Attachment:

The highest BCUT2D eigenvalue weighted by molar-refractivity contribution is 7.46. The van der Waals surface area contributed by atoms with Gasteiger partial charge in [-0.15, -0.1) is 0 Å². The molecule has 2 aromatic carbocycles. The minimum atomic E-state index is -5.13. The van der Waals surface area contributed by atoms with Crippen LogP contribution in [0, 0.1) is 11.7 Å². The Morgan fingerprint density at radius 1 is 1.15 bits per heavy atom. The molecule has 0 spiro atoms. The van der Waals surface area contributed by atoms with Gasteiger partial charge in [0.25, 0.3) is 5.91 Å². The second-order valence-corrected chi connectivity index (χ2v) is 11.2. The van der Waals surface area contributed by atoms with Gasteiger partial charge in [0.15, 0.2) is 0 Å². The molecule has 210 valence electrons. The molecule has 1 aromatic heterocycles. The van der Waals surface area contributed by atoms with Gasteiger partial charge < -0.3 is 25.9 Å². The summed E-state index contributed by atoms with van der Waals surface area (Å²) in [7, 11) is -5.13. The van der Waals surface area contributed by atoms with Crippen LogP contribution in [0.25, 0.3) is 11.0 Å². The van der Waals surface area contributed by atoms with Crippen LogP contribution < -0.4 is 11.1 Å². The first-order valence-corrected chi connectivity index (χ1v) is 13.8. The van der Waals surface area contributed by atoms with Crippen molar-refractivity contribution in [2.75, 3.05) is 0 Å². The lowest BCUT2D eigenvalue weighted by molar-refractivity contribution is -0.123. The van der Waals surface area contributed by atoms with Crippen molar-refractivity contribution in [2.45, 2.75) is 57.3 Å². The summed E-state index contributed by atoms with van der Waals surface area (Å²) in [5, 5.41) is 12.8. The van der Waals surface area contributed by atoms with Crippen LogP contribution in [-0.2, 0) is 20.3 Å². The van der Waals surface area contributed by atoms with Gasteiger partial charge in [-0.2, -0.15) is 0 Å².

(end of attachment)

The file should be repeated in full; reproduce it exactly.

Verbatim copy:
The highest BCUT2D eigenvalue weighted by molar-refractivity contribution is 7.46. The van der Waals surface area contributed by atoms with Gasteiger partial charge in [-0.15, -0.1) is 0 Å². The molecule has 2 aromatic carbocycles. The minimum atomic E-state index is -5.13. The van der Waals surface area contributed by atoms with Crippen LogP contribution in [0, 0.1) is 11.7 Å². The Morgan fingerprint density at radius 1 is 1.15 bits per heavy atom. The molecule has 0 spiro atoms. The van der Waals surface area contributed by atoms with Gasteiger partial charge in [0.25, 0.3) is 5.91 Å². The second-order valence-corrected chi connectivity index (χ2v) is 11.2. The van der Waals surface area contributed by atoms with Gasteiger partial charge in [0.15, 0.2) is 0 Å². The molecule has 210 valence electrons. The molecule has 1 aromatic heterocycles. The van der Waals surface area contributed by atoms with Gasteiger partial charge < -0.3 is 25.9 Å². The summed E-state index contributed by atoms with van der Waals surface area (Å²) in [7, 11) is -5.13. The van der Waals surface area contributed by atoms with Crippen LogP contribution in [0.25, 0.3) is 11.0 Å². The van der Waals surface area contributed by atoms with Crippen LogP contribution < -0.4 is 11.1 Å². The first-order valence-corrected chi connectivity index (χ1v) is 13.8. The van der Waals surface area contributed by atoms with Crippen molar-refractivity contribution in [2.75, 3.05) is 0 Å². The lowest BCUT2D eigenvalue weighted by molar-refractivity contribution is -0.123. The van der Waals surface area contributed by atoms with Crippen molar-refractivity contribution in [2.45, 2.75) is 57.3 Å². The summed E-state index contributed by atoms with van der Waals surface area (Å²) in [5, 5.41) is 12.8. The van der Waals surface area contributed by atoms with Crippen LogP contribution in [-0.2, 0) is 20.3 Å². The van der Waals surface area contributed by atoms with Gasteiger partial charge in [-0.2, -0.15) is 0 Å².